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Existence and Enlightenment in the Lankavatara-Sutra
A Study in the Ontology and the Epistemology of the Yogacara School of Mahayana Buddhism
Existence and Enlightenment in the Lankavatara-Sutra
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Florin G. Sutton - Author
SUNY Series in Buddhist Studies
Price: $95.00 
Hardcover - 371 pages
Release Date: December 1990
ISBN10: 0-7914-0172-3
ISBN13: 978-0-7914-0172-9

Price: $33.95 
Paperback - 371 pages
Release Date: November 1990
ISBN10: 0-7914-0173-1
ISBN13: 978-0-7914-0173-6

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"No comparable work has been published on the Lankavatara-sutra since that of D. T. Suzuki." -- Dr. Shohei Ichimura

This book offers a systematic analysis of one of the most important concepts characterizing the Yogacara School of Buddhism (the last creative stage of Indian Buddhism) as outlined and explained in one of its most authoritative and influential texts, Lankavatara-sutra. Compiled in the second half of the fourth-century A.D., this sutra not only represents a comprehensive synthesis of both early and late religio-philosophical ideas crucial to the understanding of Buddhism in India, but it also provides an insight into the very early roots of the Japanese Zen Buddhism in the heart of the South Asian esotericism.

The first part of the book outlines the three-fold nature of Being, as conceptualized in Buddhist metaphysics. The author uses an interpretive framework borrowed from the existentialist philosophy of Heidegger, in order to separate the transcendental Essence of Being from its Temporal manifestation as Self, and from its Spatial or Cosmic dimension. The second part clarifies the Buddhist approach to knowledge in its religious, transcendental sense and it shows that the Buddhists were actually first in making use of dialectical reasoning for the purpose of transcending the contradictory dualities imbedded in the common ways of perceiving, thinking, and arguing about reality.

"The mapping of the Lankavatara-sutra into the ontological and epistemological phases is cogent and insightful. (Sutton's) breadth of knowledge, historical as well as ideological, adds much to the value of the work and opens up comparative avenues of thought." -- Kenneth Inada

Floring Giripescu Sutton is Assistant Professor of Oriental Philosophy at Rutgers University.

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Table of Contents

0.1. The Purpose of the Study, and the Significance of the Lankavatara-sutra within Buddhist Doctrinal History
0.2. Dating the Text: Problems of Form and Interpretation
0.3. Methodology and Outline of the Study

Part One: Concepts of Being
1.0. The Nature of Buddhist Ontology
General considerations • The practical aim of the Yogacara Philosophy
1.1. The Threefold Meaning of Tathagata-garbha and its Relation to Alaya-vijnana : the Essence of Being
Preliminary considerations • Tathagata-garbha as essential, supramundane, pure dharma, and its contrast with the Hindu Atman • Tathagata-garbha as embryo, and the dynamics of Buddhahood • Tathagata-garbha as womb or matrix of Buddhahood • Conclusion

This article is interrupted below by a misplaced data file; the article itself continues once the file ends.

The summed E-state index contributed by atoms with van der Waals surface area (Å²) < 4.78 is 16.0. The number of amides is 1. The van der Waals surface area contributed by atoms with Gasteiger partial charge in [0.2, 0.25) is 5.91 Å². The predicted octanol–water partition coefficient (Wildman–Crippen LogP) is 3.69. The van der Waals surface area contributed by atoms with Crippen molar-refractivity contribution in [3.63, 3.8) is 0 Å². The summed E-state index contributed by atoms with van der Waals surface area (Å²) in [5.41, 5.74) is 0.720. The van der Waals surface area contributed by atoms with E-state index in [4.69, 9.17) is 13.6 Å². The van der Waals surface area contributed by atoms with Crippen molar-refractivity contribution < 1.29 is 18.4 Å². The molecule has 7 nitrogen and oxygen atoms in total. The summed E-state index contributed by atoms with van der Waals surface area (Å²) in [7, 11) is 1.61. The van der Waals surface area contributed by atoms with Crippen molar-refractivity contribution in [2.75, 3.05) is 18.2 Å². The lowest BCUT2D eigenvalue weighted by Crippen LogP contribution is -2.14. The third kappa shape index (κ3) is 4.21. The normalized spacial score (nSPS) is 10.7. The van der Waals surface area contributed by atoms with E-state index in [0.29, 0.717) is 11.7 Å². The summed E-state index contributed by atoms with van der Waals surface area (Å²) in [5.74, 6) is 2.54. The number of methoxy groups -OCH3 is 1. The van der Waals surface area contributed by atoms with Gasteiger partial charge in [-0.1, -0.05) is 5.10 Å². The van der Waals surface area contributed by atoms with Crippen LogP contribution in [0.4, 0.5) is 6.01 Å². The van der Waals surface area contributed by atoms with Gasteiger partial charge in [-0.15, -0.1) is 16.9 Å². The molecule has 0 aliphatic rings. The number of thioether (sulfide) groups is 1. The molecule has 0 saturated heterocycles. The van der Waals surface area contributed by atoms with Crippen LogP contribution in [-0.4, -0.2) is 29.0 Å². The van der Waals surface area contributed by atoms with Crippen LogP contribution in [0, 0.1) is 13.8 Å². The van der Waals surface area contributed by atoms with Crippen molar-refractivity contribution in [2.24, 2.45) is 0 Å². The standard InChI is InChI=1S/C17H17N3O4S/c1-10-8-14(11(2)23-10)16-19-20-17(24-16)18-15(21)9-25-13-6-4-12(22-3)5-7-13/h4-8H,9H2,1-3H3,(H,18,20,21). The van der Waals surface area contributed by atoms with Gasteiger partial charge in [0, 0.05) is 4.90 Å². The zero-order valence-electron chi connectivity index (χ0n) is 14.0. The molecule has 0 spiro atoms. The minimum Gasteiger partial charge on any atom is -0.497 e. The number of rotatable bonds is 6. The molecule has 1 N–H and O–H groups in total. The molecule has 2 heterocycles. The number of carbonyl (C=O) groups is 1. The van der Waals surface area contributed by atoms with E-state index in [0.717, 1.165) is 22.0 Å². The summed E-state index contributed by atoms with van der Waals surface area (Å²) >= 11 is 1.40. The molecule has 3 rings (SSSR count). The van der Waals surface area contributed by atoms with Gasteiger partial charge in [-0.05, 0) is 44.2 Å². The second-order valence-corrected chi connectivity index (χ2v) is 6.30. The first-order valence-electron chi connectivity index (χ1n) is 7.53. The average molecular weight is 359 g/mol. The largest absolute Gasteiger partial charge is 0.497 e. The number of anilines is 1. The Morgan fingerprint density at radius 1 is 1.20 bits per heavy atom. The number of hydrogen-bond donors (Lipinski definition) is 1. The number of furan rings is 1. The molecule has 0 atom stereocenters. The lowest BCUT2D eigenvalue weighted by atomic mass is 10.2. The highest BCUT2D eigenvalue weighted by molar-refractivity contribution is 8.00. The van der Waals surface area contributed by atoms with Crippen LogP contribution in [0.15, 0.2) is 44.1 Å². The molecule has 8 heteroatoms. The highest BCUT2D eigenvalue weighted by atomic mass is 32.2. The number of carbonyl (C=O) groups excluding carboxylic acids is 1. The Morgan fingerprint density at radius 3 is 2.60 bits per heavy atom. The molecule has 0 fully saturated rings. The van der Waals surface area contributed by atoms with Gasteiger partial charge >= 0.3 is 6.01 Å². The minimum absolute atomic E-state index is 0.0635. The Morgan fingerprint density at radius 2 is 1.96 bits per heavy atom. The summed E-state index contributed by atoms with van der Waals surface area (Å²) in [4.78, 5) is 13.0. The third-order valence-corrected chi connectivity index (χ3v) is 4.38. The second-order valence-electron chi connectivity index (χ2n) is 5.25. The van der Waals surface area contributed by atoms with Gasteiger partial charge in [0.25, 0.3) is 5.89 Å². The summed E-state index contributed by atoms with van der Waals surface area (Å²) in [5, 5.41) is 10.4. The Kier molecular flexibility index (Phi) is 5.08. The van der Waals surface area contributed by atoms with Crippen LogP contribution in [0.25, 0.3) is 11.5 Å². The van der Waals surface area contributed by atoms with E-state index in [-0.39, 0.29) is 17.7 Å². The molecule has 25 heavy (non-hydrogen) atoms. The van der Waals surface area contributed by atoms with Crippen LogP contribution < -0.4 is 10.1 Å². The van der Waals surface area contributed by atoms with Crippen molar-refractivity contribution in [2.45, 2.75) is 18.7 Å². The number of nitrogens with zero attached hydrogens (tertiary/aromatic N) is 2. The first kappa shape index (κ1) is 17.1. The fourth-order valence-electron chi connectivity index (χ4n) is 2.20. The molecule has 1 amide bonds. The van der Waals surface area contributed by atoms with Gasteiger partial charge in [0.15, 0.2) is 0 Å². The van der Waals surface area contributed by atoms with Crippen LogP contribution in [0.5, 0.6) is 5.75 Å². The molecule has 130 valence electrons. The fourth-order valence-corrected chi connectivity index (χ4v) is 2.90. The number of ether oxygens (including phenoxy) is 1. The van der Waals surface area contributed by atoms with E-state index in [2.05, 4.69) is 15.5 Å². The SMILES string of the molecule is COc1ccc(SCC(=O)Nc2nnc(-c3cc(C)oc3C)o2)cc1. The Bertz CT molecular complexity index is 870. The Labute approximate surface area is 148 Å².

1.2. The Five Skandhas: the Temporal Manifestation of Being
Introduction • Brief overview of the Atman controversy prior to the Lankavatara-sutra • Rupa, or the formative elements of the five Skandhas • Nama, or the formless elements of the five Skandhas • The Skandhas and the empirical self, or personality • The Skandhas and the trans-empirical Self, the Tathagata • The five Skandhas and the denial of metaphysical dualities • Concluding remarks on the notion of Self and its varieties
1.3. Dharmadhatu : the Spatial or Cosmic Dimension of Being
Introductory remarks • Dharmadhatu as cosmic Law: the fundamental structure of the universe • Dharmadhatu as universal Void: the ground of Being • Concluding observations

Part Two: Concepts of Knowing
2.0. Buddhist Epistemology, Buddhist Dialectics
Truth, untruth, half-truth, "the truth" • The tetralemma logic: a thousand years of Buddhist dialectics • The early use of the tetralemma in the Pali canon • Rationality and irrationality in Nagarjuna's relativistic logic • Epistemology in the Lankavatara-sutra : a radical critique of language, logic, and knowledge • Conclusions and preview of part two
2.1. The Epistemological Reduction of the Citta-matra (Mind-only) Doctrine
Preliminary considerations • Citta as the empirical mind Citta as the transcendental Mind • Citta-matra as explanation for the triple world (Tribhava) • Concluding words and the connection between Lankavatara and Zen
2.2. From Mind to No-mind: the Transcendental Leap beyond Empirical Cognition
Introduction • The five Dharmas or epistemic categories • The three Svabhavas or modes of cognition • The attainment of Aryajnana : transcendental Wisdom or Gnosis • Concluding remarks
2.3. The Conjunctive System of the Eight Vijnanas : the Integration of Both Mind and No-mind States of Consciousness
Introductory remarks • Jnana and Vijnana : abstract intuition versus concrete knowledge • Khyati- and Vastuprativikalpa-vijnana : the perceptual and the object-discriminating knowledge • The inner revolution (Paravrtti ): the return to the tranquil state of pure consciousness (Alaya-vijnana ) • Conclusion
2.4. The Disjunctive Theory of Causation: Things are Neither this, Nor that, for They Are All Subject to Causes and Conditions (Hetu-pratyaya)
Introduction • The expansion of the relevance of causation: from the psychological to the cosmic-philosophical principle • Causation as a possible theoretical basis for a monistic view of the world • Causation as a teaching device • Excursus: highlighting Nagarjuna's thought in respect to causation • The soteriological value of the theory of causation • Concluding observations

3.0. Final Overview

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